One of the major reasons for the adulation earned by Christopher Nolan's Dark Knight trilogy is the villains in the movies. From Ra's al Ghul to the Scarecrow to the Joker and finally, Bane, what makes them iconic is the trigger behind their tyranny. Their grievances against Gotham city are legitimate—nobody could argue against that—it's the method by which they address them that's problematic.
In Shankar's 2.0 (which has a Dark Knight Rises reference in its climax), a maddeningly ambitious film that has set the gold standard for action spectacles, Akshay Kumar's Pakshi Rajan has a valid concern against the rising radiation levels which are slowly destroying the environment's ecological health and killing birds. His character, before it manifests into a villain, is a bird scientist, which further legitimises his argument.
However, Pakshi's disillusionment with government institutions and the public apathy towards environmental concerns turns him into a villainous monster who sets out to wipe out everyone with a mobile phone. He justifies his massacre by saying that everyone with a cellphone has blood on their hands. To contain this flying monster, who takes the ominous shape of a blood-hungry eagle, demolishing everything that comes under its massive wings, Professor Vaseegaran (Rajinikanth) must once again bring to life Chitti the invincible robot, who was dismantled in Enthiran after he went rogue.
2.0 is monstrously entertaining as far as the visual spectacle is concerned. Relying entirely on Shankar's vision, the film creates wildly original, pulsating action sequences, with every set-piece giving you a resounding bang for your expensive buck. When Pakshi's bird-monster first takes over, we see some stunning scenes as people's phones fly out of their pockets. From an expansive street turning into a phone screen and folding itself up into a line of trees that transform into cellphones, Shankar embeds his visual spectacles with subliminal messaging that is not lost on the viewer.
The intensity of the action sequences compound progressively, both in terms of their inventiveness and in terms of sheer scale—by the end, we see two mammoth iron-clad robots clashing aggressively with metallic thuds in a manner that would make Michael Bay smile approvingly (not that Shankar needs this). The special effects in the movie are at par with A-level Hollywood tentpoles.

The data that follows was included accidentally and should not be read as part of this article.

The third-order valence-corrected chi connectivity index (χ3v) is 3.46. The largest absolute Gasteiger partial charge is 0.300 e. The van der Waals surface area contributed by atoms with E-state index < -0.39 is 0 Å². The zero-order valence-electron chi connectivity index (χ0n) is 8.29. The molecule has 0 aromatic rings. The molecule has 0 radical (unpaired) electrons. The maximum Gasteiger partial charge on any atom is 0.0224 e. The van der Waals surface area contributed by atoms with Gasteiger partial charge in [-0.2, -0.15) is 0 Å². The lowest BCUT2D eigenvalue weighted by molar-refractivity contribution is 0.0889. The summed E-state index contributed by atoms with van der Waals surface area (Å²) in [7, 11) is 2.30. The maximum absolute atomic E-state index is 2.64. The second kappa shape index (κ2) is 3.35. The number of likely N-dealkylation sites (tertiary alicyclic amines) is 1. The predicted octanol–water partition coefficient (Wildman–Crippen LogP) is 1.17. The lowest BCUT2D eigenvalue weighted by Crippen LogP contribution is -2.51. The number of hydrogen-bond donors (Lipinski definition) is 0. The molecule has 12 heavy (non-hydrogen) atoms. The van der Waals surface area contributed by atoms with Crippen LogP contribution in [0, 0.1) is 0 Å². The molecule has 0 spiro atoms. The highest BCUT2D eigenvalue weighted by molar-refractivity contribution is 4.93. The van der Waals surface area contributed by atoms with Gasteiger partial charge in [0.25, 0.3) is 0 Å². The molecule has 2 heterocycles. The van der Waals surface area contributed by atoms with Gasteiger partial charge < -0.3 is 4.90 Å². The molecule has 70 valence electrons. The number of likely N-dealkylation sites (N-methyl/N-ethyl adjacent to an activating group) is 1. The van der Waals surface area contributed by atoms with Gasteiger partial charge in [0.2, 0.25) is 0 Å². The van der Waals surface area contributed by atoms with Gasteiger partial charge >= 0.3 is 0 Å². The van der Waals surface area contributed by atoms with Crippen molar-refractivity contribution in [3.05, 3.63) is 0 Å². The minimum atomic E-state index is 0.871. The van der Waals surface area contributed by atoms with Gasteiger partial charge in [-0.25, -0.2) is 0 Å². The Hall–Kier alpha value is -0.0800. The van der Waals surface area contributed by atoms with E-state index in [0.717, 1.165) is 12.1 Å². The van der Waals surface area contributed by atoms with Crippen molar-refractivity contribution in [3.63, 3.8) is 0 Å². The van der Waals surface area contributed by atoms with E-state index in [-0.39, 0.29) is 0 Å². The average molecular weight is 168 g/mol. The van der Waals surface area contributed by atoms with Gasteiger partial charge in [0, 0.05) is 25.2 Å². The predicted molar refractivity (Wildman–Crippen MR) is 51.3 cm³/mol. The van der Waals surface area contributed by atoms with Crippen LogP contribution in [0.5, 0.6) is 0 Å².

Up to a point, the makers ensure that Pakshi's fundamental concerns, of corporate greed enabled by politicians who subvert rules at the cost of environmental damage, are legitimately addressed and his violent means criticised. Nonetheless, the dystopian premise, which could easily fit into a Black Mirror episode, remains just that—a means to justify the ensuing combat.
This callousness, a failure of the film's writing department, is revealed when Chitti the robot weaponises the birds against Pakshi, pretending to strangle pigeons while laughing. By now, we know that the concern for environment and birds, however relevant, is merely a device for the filmmaker to aid his visual exploits. So given the context, the climactic battle, though stunningly choreographed, feels a bit deceitful.
Shankar is usually better at handling action sequences so scenes involving emotional exchanges appear melodramatic and are treated with the subtlety of a sledgehammer. The Hindi dubbing, especially, sounds fake, as the translation seems too literal. To ensure that both Rajinikanth's Vaseegaran and his alter ego Chitti have a redemptive arc, there are some cursory lines stuffed in towards the end about the 'harmful effects of radiation', to which Adil Hussain, who plays the Defence Minister, literally says, "Yes, I agree." Hollow.
There was a great opportunity for Amy Jackson's character (also a robot) to step in at least when the primary protagonist Chitti failed to challenge the crow. However, she's reduced to a mere assistant who quietly follows orders by the men around her. What is even more problematic is that her character is often observed through a romantic/sexual prism, unlike Chitti, who's identified by his abilities.
Other than these problems, which dent the overall experience of the movie, 2.0 is quite a wild ride, an interesting, even brave commentary on the horrors of hyper connectivity (there's a reference to the 2G scam), human disregard for other species and why a tech dystopia may not be as unrealistic as it sounds.
If a film with Rajinikanth manages to do this much, blatantly take on tech empires, one can pardon its insincerity for the sake of the greater good. Watch.
Read our review of the Tamil version.
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